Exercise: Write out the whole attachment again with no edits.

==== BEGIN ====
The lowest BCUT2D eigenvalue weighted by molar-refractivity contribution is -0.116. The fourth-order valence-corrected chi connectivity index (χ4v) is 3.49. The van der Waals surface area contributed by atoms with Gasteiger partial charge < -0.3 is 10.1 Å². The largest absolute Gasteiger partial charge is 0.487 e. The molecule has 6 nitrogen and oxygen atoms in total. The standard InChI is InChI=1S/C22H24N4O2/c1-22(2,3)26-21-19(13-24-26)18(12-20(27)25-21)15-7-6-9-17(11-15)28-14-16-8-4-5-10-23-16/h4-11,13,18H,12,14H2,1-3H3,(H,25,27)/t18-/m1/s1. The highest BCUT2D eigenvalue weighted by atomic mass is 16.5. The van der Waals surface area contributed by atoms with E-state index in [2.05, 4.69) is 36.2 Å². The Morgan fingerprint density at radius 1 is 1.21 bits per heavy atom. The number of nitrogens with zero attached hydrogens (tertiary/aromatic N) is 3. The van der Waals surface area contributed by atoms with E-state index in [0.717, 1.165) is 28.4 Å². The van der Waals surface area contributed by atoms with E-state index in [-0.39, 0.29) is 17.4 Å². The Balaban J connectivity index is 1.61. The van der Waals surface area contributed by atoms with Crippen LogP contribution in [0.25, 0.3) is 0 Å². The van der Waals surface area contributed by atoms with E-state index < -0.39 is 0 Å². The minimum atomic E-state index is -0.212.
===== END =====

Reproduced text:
The lowest BCUT2D eigenvalue weighted by molar-refractivity contribution is -0.116. The fourth-order valence-corrected chi connectivity index (χ4v) is 3.49. The van der Waals surface area contributed by atoms with Gasteiger partial charge < -0.3 is 10.1 Å². The largest absolute Gasteiger partial charge is 0.487 e. The molecule has 6 nitrogen and oxygen atoms in total. The standard InChI is InChI=1S/C22H24N4O2/c1-22(2,3)26-21-19(13-24-26)18(12-20(27)25-21)15-7-6-9-17(11-15)28-14-16-8-4-5-10-23-16/h4-11,13,18H,12,14H2,1-3H3,(H,25,27)/t18-/m1/s1. The highest BCUT2D eigenvalue weighted by atomic mass is 16.5. The van der Waals surface area contributed by atoms with E-state index in [2.05, 4.69) is 36.2 Å². The Morgan fingerprint density at radius 1 is 1.21 bits per heavy atom. The number of nitrogens with zero attached hydrogens (tertiary/aromatic N) is 3. The van der Waals surface area contributed by atoms with E-state index in [0.717, 1.165) is 28.4 Å². The van der Waals surface area contributed by atoms with E-state index in [-0.39, 0.29) is 17.4 Å². The Balaban J connectivity index is 1.61. The van der Waals surface area contributed by atoms with Crippen LogP contribution in [0.25, 0.3) is 0 Å². The van der Waals surface area contributed by atoms with E-state index < -0.39 is 0 Å². The minimum atomic E-state index is -0.212.